Plan B for rural broadband


Sir, – Cliff Taylor (“Time for a Plan B for rural broadband”, Opinion & Analysis, October 13th) urges the Government to ditch private partners and go it alone, taking on the whole €1.5 billion cost up-front and hoping for a payback later. The voters demand it, he says, and this is at the crux of things.

The fact is that the NBP only exists at all because 38 per cent of voters live outside of towns. It has never made sense technologically or economically to provide fibre broadband outside of large population centres.

It has only ever made political sense.

The 5G mobile broadband can provide up to 1 giga-bit per second data transfer speeds for users – compared with between 20 and 360 mega bps for fibre, ie one to two orders of magnitude faster. Three acquired a 5G licence earlier this year and plans to begin rolling this out to customers next year. The expensive infrastructure planned under the NBP stands a reasonable risk of being obsolete before it is even activated – which is one reason it has been so hard to find private companies to invest with the Government.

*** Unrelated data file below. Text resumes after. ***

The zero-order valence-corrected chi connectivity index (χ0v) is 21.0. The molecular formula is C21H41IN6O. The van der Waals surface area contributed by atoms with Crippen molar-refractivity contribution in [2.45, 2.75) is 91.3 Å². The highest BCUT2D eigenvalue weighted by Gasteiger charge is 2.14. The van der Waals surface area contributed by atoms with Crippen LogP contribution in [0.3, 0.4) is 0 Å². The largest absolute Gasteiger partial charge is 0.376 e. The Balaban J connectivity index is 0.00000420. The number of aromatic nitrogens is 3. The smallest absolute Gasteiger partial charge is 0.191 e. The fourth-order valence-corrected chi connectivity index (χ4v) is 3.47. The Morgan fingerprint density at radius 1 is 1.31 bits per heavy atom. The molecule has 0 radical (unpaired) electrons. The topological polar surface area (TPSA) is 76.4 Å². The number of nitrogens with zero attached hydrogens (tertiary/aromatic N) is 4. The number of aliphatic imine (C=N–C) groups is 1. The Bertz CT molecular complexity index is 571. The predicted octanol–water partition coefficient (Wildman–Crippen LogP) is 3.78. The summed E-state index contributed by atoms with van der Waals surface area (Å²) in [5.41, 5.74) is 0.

Mobile broadband is considerably cheaper to install and has the advantage of covering large areas without the necessity for a fixed connection, thus serving drivers (or drones or autonomous cars), or people working outdoors in fields or even at sea, as well as hill-walkers and campers, or even people who would like to work on the beach rather than at home.

At present the quality of mobile broadband outside of our large towns is patchy, with many transmitters not up to the latest standards or of insufficient capacity, and there are too few of them in sparsely populated areas. This is because mobile telephony has for 20 years been an exclusively private and for-profit business.

If the NBP administrators were to go back to first principles and look at mobile options, we might find that “rural” broadband could be delivered twice as quickly to twice as many and at half the cost of fibre. Perhaps that is the “Plan B” the Government should be looking at. – Yours, etc,



Dublin 7.